Facing the EU Parliament is not an easy nor a very pleasant endeavor as Catherine Ashton was reminded today when Daniel Cohn-Bendit threatened her with a “big crisis between you [C. Ashton] and the European Parliament”. It’s, of course, not the first time the MEPs have raised their voice against the Baroness in charge of representing the EU and of formulating something like an EU foreign policy but today’s rhetorics were quite straightforward. At Friday’s EU special summit on Libya and North Africa, she’ll probably get some sugar and milk with her coffee.
As Spanish commentator José Ignacio Torreblanca has argued in a recent article published in El País, the EU has a “zero-doctrine”, and there’s no need for an explanation of this; the EU’s reaction to the events unfolding in Libya is at best astonishing if not appalling. It somehow always misses the opportunity to finally become the global player it wants to be. Think about the Winter 2008 Gaza war and the uncoordinated response the EU provided at that occasion as French president Nicholas Sarkozy (whose country held the EU presidency in the second quarter of 2008 and who travelled to the region as co-president of the Union for the Mediterranean), an EU mission led by Karel Schwarzenberg of the Czech Republic (the incoming EU presidency) as well as Britain’s Tony Blair were all in the region, making diverging statements and thus leading to a major confusion about who actually spoke for the EU. It’s difficult to say which episode has been more embarrassing for the Union.
Getting back to the present situation, it appears that EU member states’ ambassadors that are still in the country are favoring Gaddafi’s proposal to let an international mission assess the situation on the ground. It’s hard to believe that this finds approval in Brussels or among other member states, given that, for instance, David Cameron has agreed (with Barack Obama) on the objective of Gaddafi’s departure from power. However, while there have been rumours about a draft summit statement saying that Gaddafi must cease power and allow for transition to democracy yet this is by definition still open to debate. Add the position of those states with ambassadors on-the-ground in Libya and discussions in Brussels on Friday might get quite tough with an outcome that is not likely to question the “zero-doctrine”.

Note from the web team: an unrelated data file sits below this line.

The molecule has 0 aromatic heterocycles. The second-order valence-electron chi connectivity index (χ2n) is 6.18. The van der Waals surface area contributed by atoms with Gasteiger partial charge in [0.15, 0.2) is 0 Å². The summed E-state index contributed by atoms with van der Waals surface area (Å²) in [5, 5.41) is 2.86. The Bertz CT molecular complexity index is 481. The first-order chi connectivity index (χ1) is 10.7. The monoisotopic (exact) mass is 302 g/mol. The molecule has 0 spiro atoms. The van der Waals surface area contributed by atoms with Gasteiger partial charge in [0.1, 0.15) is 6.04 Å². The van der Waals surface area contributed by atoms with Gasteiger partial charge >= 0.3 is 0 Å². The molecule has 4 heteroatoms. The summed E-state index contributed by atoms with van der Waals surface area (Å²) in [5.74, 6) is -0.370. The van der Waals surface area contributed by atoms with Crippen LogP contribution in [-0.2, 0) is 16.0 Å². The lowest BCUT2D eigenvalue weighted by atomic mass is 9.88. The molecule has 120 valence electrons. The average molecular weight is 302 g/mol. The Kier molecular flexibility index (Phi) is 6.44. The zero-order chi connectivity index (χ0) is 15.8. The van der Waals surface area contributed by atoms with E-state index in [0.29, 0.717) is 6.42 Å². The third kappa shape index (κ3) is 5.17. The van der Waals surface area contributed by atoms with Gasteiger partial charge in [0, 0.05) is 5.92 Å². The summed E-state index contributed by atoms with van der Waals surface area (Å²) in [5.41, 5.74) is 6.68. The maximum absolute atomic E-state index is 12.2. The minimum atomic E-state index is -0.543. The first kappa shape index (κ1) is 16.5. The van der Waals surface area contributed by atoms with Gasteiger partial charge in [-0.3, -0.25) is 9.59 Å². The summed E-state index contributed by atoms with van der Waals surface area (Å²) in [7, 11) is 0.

In 2008, there was no other major player around since the US was in the midst of the transition from the Bush to the Obama administration; in 2011, the EU faces civil war at its doorstep while it is already witnessing immigration flows as a result of the social upheavals in North Africa. Nobody’s asking the EU or Baroness Ashton to develop a “doctrine” – that was, as Torreblanca reminds us, the stuff guys like Monroe, Truman or Brezhnev used to play around with. A voice in international affairs would already be quite an accomplishment.
(EU foreign ministers already meet tomorrow, and so do NATO defense ministers. The EU special summit takes place on Friday. These are events to watch.)